With Teresa May’s recent pledge that every secondary school teacher will receive free mental health training, the profile of mental health and schools is raised once again. Do schools view wellbeing as an ‘added extra’ or firmly embedded within the culture and ethos of success? Penny Webb explores the research of Sue Roffey and argues […]
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In the shadow of one of the most hotly debated political issues of recent times and as we step with trepidation into a post-EU era, Sarah Christie and Agnes Szorenyi of the University’s Research Centre for Children Families and Communities give a voice to families of the ‘EU generation’: those who recently migrated to Kent […]
Migrants are rarely out of the news – mostly with negative words attached: ‘threat’, ‘invaders’, ‘illegal’, ‘flood’, ‘swarm’, ‘crisis’, ‘chaos’ ‘influx’, ‘sham’, ‘terrorist’ ‘suspected’. …What effect does this kind of inflammatory scare-mongering have on children?
In schools, storytelling can be a rich experience for children, sometimes happening before they shape texts in writing, sometimes when telling stories for their own sake. It is what writing is built upon and skilled teachers know about its importance when using storytelling as part of the language curriculum to build children’s literary skills.
Fundamentalism is no mystery, the work of the devil or of evil minds beyond our comprehension. When we witness barbarism on the streets of Brussels, Paris, Beirut and countless other locations, we can recognise, if pausing for a moment, some equivalent potential, however small, in ourselves.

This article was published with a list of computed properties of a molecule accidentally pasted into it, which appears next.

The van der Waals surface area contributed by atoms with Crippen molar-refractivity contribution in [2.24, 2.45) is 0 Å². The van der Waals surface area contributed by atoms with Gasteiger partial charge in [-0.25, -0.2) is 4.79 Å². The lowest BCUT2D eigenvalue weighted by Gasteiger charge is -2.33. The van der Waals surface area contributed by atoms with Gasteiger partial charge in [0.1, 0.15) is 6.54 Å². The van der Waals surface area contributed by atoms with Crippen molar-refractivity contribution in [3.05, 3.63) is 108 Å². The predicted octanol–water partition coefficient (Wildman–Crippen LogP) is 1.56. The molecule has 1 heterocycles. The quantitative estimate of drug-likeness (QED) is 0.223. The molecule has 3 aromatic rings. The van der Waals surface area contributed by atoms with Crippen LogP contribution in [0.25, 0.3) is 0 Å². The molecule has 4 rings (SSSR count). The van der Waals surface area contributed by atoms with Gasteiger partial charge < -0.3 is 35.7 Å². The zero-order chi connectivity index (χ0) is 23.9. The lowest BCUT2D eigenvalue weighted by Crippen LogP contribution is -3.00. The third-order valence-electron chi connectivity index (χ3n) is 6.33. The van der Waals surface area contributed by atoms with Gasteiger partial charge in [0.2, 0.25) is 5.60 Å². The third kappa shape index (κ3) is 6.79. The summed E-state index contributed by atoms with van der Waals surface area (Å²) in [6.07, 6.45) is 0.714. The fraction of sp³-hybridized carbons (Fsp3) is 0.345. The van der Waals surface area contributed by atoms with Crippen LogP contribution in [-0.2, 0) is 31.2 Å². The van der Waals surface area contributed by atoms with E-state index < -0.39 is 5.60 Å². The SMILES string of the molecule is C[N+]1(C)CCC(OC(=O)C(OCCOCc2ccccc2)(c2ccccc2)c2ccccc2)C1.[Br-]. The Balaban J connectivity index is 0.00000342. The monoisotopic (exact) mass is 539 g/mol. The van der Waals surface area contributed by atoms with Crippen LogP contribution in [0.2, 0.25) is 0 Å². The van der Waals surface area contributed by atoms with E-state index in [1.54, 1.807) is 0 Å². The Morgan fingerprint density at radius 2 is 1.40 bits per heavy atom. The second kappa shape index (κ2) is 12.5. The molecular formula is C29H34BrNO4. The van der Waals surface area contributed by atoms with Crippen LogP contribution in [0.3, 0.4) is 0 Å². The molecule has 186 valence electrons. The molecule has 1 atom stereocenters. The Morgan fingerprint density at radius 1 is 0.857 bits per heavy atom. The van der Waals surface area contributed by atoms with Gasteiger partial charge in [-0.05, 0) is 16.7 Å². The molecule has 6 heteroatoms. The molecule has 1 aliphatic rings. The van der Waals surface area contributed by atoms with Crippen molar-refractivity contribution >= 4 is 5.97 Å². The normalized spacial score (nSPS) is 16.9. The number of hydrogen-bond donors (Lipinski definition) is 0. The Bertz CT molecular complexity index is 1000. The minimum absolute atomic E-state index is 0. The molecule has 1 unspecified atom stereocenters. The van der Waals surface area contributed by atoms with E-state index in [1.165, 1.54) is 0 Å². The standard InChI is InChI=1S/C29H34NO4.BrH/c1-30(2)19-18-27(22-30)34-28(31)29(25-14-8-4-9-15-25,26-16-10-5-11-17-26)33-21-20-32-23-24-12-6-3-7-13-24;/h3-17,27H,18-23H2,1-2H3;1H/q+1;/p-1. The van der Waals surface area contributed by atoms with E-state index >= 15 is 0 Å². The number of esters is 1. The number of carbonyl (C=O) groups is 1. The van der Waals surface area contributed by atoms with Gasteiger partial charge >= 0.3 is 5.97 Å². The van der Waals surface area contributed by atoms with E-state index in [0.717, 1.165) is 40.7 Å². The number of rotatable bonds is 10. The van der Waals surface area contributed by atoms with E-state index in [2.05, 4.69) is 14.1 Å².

The Department for Education has informed teachers and parents that the national spelling test for seven year olds, due to take place in May 2016, is now cancelled…but is it actually an opportunity for teachers up and down the country to do things more interesting with the time saved?
Who could possibly argue with Nicky Morgan’s vision of education demonstrated in Educational Excellence Everywhere?… Educational excellence everywhere as a concept is a great vision. However there are some other shortcomings in Nicky Morgan’s vision of educational excellence about which I have seen little comment. Here are four…
On 17th March 2016, the Government published its white paper Educational Excellence Everywhere. This is the second major, recent government document that uses the term ‘evidence-based practice’ frequently…Educational Excellence Everywhere uses it 27 times, including nine times in the short section about initial teacher education.
Secretary of State Nicky Morgan is reportedly looking to recruit the next head of Ofsted from the United States…When we consider the paragons across the pond who are reportedly being considered or wooed in Morgan’s search for Michael Wilshaw’s successor, mere ideology descends into dangerous folly…
When it comes to recognition, we need to stop thinking of teachers as qualified after 1 year of training, and take a longer view of progress towards mastery…New teachers need to see that there is value and recognition in continuing their professional development, and financial and career incentive to engage in this.